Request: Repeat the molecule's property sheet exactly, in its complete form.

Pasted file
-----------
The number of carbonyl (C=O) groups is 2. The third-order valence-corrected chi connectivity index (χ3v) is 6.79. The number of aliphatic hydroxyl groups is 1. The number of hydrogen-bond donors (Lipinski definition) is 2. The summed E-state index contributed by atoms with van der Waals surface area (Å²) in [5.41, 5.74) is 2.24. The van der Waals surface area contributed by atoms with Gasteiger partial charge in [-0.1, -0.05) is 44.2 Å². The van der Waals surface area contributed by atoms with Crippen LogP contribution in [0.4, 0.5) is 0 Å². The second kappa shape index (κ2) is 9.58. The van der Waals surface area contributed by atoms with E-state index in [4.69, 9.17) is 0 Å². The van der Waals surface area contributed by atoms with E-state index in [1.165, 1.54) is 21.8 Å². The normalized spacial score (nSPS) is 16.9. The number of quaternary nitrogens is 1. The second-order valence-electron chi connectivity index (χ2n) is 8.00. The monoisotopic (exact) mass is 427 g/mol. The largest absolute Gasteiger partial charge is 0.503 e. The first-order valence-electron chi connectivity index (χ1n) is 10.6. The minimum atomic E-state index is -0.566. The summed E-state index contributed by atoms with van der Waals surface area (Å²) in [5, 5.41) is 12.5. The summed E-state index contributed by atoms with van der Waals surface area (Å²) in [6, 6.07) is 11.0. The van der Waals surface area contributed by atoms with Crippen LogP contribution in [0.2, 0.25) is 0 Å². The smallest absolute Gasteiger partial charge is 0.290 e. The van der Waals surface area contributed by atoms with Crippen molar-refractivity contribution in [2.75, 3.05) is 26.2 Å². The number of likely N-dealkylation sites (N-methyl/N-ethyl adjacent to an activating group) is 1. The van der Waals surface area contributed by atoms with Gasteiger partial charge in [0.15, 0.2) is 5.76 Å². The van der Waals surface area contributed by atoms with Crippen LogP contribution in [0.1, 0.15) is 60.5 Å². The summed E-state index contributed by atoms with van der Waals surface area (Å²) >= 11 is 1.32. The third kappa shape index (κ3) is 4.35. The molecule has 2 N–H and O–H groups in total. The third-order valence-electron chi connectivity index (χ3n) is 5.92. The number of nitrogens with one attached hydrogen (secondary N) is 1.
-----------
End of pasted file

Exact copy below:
The number of carbonyl (C=O) groups is 2. The third-order valence-corrected chi connectivity index (χ3v) is 6.79. The number of aliphatic hydroxyl groups is 1. The number of hydrogen-bond donors (Lipinski definition) is 2. The summed E-state index contributed by atoms with van der Waals surface area (Å²) in [5.41, 5.74) is 2.24. The van der Waals surface area contributed by atoms with Gasteiger partial charge in [-0.1, -0.05) is 44.2 Å². The van der Waals surface area contributed by atoms with Crippen LogP contribution in [0.4, 0.5) is 0 Å². The second kappa shape index (κ2) is 9.58. The van der Waals surface area contributed by atoms with E-state index in [4.69, 9.17) is 0 Å². The van der Waals surface area contributed by atoms with E-state index in [1.165, 1.54) is 21.8 Å². The normalized spacial score (nSPS) is 16.9. The number of quaternary nitrogens is 1. The second-order valence-electron chi connectivity index (χ2n) is 8.00. The monoisotopic (exact) mass is 427 g/mol. The largest absolute Gasteiger partial charge is 0.503 e. The first-order valence-electron chi connectivity index (χ1n) is 10.6. The minimum atomic E-state index is -0.566. The summed E-state index contributed by atoms with van der Waals surface area (Å²) in [5, 5.41) is 12.5. The summed E-state index contributed by atoms with van der Waals surface area (Å²) in [6, 6.07) is 11.0. The van der Waals surface area contributed by atoms with Crippen LogP contribution in [0.2, 0.25) is 0 Å². The smallest absolute Gasteiger partial charge is 0.290 e. The van der Waals surface area contributed by atoms with Crippen molar-refractivity contribution in [2.75, 3.05) is 26.2 Å². The number of likely N-dealkylation sites (N-methyl/N-ethyl adjacent to an activating group) is 1. The van der Waals surface area contributed by atoms with Gasteiger partial charge in [0.15, 0.2) is 5.76 Å². The van der Waals surface area contributed by atoms with Crippen LogP contribution in [0.1, 0.15) is 60.5 Å². The summed E-state index contributed by atoms with van der Waals surface area (Å²) >= 11 is 1.32. The third kappa shape index (κ3) is 4.35. The molecule has 2 N–H and O–H groups in total. The third-order valence-electron chi connectivity index (χ3n) is 5.92. The number of nitrogens with one attached hydrogen (secondary N) is 1.